Remember how I said I loved the first game because I sucked at it? A lot of that love both there and in Scholar of the First Sin comes from the repetitive kill-die-recover rigmarole that, eventually, results in a victory by curb-stomp or skin of your teeth. That might not sound like a ringing endorsement by effectively saying "The game is good and you should play it because it's hard and repetitive", but trust me when I tell you the satisfaction that ensues from an inevitable victory is worth it. I spent a good three or four hours fighting a particular Dragon Rider guy, dying many times to his (compared to other bosses) basic attacks and coming back to life at a bonfire, determined to beat this guy despite the fact it was 3 in the morning and I had to leave for work in four hours. I ground scimitar-wielding ninjas and the aforementioned statue dudes over a solid night's work of slashing, dodging and countering, until I'd gathered enough souls to bolster my level and equipment to the point where the Dragon Rider fell to my blade, after probably the fifteenth or sixteenth attempt.

Let me tell you, the euphoria that follows is awesome. He wasn't even the biggest boss in the game, too.

Your enjoyment of Scholar of the First Sin, and Dark Souls in general, will live or die depending on
what you ask for in a game. If you're after something casual and easy on the thinker, look elsewhere. This is the kind of place one would come to for a challenge, undertaken by the kind of gamer who likes to emulate Klingons and nearly snaps their controller in frustration at the twenty-seventh death of their character that hour. This is a game reliant on gritting your teeth and slogging through the trenches to get to those golden, unbeatable moments where those boss guys fall, and you gain souls from their death, and you feel great.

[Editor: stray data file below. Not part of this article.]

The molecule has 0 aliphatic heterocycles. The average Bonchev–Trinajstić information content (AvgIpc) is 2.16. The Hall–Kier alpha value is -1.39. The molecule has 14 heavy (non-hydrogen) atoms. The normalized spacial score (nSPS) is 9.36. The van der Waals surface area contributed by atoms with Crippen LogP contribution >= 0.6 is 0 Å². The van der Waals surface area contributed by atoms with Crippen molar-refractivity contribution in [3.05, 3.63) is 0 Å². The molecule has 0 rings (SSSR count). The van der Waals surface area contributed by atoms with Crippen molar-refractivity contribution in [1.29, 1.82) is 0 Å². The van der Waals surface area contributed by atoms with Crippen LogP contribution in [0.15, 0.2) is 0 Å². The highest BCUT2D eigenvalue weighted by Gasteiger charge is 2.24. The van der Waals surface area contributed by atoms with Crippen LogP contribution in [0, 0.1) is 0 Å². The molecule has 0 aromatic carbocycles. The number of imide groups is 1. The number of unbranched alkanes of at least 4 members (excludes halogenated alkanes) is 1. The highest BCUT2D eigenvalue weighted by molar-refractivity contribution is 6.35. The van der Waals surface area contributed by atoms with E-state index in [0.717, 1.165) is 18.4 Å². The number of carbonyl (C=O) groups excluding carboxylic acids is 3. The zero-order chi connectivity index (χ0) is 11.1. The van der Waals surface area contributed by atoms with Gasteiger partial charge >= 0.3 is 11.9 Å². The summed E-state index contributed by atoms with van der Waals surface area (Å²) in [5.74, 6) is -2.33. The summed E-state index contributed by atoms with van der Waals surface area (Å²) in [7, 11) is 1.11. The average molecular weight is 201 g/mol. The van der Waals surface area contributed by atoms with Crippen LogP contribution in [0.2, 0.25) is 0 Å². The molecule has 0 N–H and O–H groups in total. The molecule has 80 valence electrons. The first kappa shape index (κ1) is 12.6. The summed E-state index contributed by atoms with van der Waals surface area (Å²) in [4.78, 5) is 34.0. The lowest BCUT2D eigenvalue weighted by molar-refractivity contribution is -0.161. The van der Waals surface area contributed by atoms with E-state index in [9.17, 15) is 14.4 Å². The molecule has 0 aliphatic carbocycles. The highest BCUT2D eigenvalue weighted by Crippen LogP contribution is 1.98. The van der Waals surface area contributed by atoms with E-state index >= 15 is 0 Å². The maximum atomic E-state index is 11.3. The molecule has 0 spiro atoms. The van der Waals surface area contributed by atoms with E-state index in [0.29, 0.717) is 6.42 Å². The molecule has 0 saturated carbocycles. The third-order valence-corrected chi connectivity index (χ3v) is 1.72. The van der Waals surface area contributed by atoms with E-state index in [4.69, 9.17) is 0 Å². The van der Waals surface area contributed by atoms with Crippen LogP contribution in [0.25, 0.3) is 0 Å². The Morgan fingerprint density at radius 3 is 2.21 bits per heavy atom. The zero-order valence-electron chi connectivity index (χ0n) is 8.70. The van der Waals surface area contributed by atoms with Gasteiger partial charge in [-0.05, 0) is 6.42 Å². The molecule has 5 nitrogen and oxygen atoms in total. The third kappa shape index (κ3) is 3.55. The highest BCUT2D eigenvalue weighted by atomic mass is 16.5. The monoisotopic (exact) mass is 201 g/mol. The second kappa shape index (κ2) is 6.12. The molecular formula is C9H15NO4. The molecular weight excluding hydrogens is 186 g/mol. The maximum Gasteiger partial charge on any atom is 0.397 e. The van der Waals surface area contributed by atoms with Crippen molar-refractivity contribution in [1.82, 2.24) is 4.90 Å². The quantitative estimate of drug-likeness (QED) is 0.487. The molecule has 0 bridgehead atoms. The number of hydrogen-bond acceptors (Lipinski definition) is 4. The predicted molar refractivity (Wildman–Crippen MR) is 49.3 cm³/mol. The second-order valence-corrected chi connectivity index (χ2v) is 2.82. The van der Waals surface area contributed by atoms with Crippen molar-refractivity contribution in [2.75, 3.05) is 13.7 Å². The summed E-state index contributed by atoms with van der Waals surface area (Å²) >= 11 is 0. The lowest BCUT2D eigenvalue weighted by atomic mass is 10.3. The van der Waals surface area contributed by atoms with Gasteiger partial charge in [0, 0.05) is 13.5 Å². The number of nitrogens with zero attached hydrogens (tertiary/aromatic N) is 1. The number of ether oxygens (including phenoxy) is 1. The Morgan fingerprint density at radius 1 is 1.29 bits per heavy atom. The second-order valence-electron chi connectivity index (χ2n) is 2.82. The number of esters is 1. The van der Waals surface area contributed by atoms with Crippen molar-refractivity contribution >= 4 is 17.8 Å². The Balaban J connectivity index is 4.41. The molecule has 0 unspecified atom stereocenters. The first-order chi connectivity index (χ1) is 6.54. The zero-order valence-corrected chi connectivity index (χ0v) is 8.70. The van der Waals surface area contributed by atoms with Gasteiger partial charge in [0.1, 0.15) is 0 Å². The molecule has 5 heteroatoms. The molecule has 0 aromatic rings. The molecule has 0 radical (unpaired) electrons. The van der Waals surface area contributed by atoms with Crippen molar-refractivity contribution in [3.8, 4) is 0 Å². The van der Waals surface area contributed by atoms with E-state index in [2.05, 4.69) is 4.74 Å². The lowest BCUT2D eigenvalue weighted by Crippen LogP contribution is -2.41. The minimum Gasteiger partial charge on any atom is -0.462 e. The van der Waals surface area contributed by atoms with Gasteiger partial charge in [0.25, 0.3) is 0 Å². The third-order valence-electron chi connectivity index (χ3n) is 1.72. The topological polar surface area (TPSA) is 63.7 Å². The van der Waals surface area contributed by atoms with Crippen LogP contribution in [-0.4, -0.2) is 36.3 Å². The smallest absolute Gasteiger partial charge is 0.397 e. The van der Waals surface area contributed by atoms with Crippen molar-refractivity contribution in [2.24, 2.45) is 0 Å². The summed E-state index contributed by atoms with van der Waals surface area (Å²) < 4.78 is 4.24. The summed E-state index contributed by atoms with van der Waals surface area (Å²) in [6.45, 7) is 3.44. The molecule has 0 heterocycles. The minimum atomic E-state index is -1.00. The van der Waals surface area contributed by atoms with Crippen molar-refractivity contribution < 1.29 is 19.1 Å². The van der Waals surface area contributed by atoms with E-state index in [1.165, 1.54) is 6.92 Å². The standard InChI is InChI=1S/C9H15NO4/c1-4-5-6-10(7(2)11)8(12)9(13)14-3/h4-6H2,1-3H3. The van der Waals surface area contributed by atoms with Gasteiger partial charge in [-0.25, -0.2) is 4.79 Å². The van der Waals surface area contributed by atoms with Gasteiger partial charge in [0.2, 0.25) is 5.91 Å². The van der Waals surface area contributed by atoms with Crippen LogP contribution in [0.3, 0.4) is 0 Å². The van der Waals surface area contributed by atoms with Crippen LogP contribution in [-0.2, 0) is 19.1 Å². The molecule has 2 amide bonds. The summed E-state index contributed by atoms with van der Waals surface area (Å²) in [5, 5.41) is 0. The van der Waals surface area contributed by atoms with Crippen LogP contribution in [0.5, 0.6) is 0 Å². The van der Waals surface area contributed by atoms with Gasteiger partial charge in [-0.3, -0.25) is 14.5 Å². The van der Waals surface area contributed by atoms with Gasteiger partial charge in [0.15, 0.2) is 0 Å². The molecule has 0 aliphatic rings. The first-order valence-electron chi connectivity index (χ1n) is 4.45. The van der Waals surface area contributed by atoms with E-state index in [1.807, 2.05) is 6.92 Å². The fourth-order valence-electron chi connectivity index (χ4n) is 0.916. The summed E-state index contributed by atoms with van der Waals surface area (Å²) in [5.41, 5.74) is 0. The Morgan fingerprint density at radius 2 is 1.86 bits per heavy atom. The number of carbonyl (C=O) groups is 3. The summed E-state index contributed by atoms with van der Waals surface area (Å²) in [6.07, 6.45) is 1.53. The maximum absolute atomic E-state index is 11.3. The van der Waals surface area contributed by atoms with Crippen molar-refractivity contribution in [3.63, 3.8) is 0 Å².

It's also the kind of game for people who like a marriage of fine visuals and geographical exploration potential. The environment of Drangleic is expansive, full of nooks and crannies for loot and dudes
trying to kill you. Graphical gorgeousness is boosted by the shift to current-gen consoles, and the runtime is smoother than I remember the first game operating on the Xbox 360 at. It's an aesthetically stunning game with the kind of dark, brooding style taken from the very best in gothic narratives, and while you probably wouldn't want to live in its world - particularly with all those bloodthirsty skeletons I mentioned - it's very pretty to look at.

Dark Souls II: Scholar of the First Sin might make you work for your sense of gratification in a way few other games do, but in my opinion the grinding slog is worth it. This is the kind of game that truly challenges, something I feel is lacking in the current gaming clime to an extent. If more games took on Dark Souls' mentality of making you put some Sisyphean effort in for your achievements - like I hear Bloodborne does - then the world would be a better, if slightly more controller-snapped, place.

- Chris

Dark Souls II: Scholar of the First Sin is available now for Xbox One and Playstation 4.